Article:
According to a new report from Wellesley Centers for Women, women of color are disproportionally over-represented in the Bristol County, Massachusetts women’s jail. Although the report focused on one county jail in Massachusetts, it could be representative of countless other jails across the country.
The women on whom the report is based were not convicted of any criminal offense but were being held pretrial. Their lives, and the lives of their children, were disrupted as they lingered in jail, presumably innocent.
The majority of pre-trial detainees were:
Mothers, single parents, and the primary caretakers of their children
Charged with non-violent crimes
Not granted bail; the majority of women who were granted bail were unable to pay bail
Had their children put into the custody of relatives or the state
Yet, Massachusetts is attempting to build another jail for pre-trial women. This attempt is not without opposition. The Ad Hoc Coalition to Stop the Women's Jail in Massachusetts has set up a petition to stop this new jail for women. Andrea James, founder of Families for Justice as Healing and a member of the Ad Hoc Coalition, has been very vocal on this issue. (Full disclosure: Reentry Central’s Managing Editor Beatrice Codianni has worked with James on many projects that advocate for criminal justice-involved women.)
In a Change.org petition against the new jail James stated:
"Massachusetts now spends more than half a billion dollars a year locking up about 10,000 people in jails. The majority of people are there because they cannot make bail, often as little as $300. The vast majority of women who are sentenced have been convicted of non-violent offenses.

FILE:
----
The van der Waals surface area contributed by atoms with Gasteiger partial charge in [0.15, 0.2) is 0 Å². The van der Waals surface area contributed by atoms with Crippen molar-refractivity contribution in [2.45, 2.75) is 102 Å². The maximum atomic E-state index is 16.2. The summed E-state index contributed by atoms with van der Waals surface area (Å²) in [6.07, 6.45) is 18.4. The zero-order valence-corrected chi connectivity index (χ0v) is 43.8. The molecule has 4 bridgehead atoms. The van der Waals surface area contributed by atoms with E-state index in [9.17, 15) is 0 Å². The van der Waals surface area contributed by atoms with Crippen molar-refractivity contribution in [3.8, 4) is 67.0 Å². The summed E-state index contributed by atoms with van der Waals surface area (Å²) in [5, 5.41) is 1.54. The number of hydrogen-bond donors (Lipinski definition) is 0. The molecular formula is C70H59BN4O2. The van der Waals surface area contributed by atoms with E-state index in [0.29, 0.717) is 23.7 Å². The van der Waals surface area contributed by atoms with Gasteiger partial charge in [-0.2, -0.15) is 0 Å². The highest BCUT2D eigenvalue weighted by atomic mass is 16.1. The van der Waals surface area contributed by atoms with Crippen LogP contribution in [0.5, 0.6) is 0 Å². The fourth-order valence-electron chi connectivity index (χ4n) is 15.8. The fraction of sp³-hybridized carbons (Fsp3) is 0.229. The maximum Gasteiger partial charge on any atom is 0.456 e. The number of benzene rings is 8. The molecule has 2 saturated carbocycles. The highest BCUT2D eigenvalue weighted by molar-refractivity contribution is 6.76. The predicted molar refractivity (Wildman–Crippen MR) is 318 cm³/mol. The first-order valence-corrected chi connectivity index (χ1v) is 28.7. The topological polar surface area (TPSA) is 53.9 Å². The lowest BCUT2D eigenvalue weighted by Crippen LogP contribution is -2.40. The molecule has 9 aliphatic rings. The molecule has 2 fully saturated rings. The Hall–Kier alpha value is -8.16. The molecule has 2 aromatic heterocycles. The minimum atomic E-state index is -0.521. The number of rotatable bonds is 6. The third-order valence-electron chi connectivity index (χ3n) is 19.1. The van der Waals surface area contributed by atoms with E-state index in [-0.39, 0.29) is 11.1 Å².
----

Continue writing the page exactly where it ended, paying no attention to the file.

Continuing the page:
No new jails for women should be built in Massachusetts until the two bills below are passed and given a chance to work. If enacted and fully implemented, this legislation would significantly reduce the number of women being held pretrial as well as the number of women who are sentenced to serve time.
1. Bail Reform (H.1584 & S.802) would base pre-trial detention on whether an individual is likely to show up for her court date, rather than on her ability to pay bail. Every year in Massachusetts thousands of women are jailed before trial, many because they cannot afford to pay bail of less than $1,000. According to the Massachusetts Women’s Justice Network, 85% of women held pretrial are charged with non-violent offenses; many are single mothers of children under age 18 whose lives are disrupted.
2. Alternative Sentencing for Primary Caretakers (H.1382) Alternative Sentencing for Primary Caretakers (H would create sentencing alternatives for parents convicted of non-violent offenses who have primary responsibility for their dependent children.
Taxpayers now know that incarceration is often not the best alternative.
It seems that some legislators have not gotten that message.
We believe no new jails should be built without a thorough public debate and before realistic, less costly and less damaging alternatives like bail reform are put in place and given a chance to work. Taxpayer money should be used to invest in pretrial services and community-based, community-run wellness alternatives, which are much less costly in terms of dollars and also in terms of the emotional, psychological, physical and relational harms experienced by men and women who needlessly spend weeks or months in jail.
Supporters of this bill argue that we need a new jail for women to improve the living conditions of the women who are incarcerated. We can improve their living conditions by getting them out of jail through bail reform and alternatives to incarceration!”
For more information on the Ad Hoc Coalition to Stop the Women's Jail in Massachusetts contact Lois Ahrens of The Real Cost of Prisons Project at Lois@realcostofprisons.org.at Lois@realcostofprisons.org.
Read Pretrial Incarcerated Women: An Analysis of Women in Bristol County Jail here.